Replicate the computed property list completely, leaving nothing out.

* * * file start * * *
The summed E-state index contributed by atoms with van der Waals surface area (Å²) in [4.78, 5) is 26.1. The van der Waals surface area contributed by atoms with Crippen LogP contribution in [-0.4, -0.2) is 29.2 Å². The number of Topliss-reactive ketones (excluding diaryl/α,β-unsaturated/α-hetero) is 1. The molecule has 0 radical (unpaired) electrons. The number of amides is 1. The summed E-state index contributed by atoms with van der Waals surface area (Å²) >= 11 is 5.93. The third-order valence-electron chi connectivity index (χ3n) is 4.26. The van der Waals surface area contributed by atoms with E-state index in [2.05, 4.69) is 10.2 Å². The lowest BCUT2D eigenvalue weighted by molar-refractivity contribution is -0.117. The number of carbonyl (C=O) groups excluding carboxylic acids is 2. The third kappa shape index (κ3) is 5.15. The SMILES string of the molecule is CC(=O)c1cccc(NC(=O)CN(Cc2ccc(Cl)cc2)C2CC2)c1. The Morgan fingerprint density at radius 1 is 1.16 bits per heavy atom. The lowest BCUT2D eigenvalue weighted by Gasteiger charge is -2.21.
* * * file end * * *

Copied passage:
The summed E-state index contributed by atoms with van der Waals surface area (Å²) in [4.78, 5) is 26.1. The van der Waals surface area contributed by atoms with Crippen LogP contribution in [-0.4, -0.2) is 29.2 Å². The number of Topliss-reactive ketones (excluding diaryl/α,β-unsaturated/α-hetero) is 1. The molecule has 0 radical (unpaired) electrons. The number of amides is 1. The summed E-state index contributed by atoms with van der Waals surface area (Å²) >= 11 is 5.93. The third-order valence-electron chi connectivity index (χ3n) is 4.26. The van der Waals surface area contributed by atoms with E-state index in [2.05, 4.69) is 10.2 Å². The lowest BCUT2D eigenvalue weighted by molar-refractivity contribution is -0.117. The number of carbonyl (C=O) groups excluding carboxylic acids is 2. The third kappa shape index (κ3) is 5.15. The SMILES string of the molecule is CC(=O)c1cccc(NC(=O)CN(Cc2ccc(Cl)cc2)C2CC2)c1. The Morgan fingerprint density at radius 1 is 1.16 bits per heavy atom. The lowest BCUT2D eigenvalue weighted by Gasteiger charge is -2.21.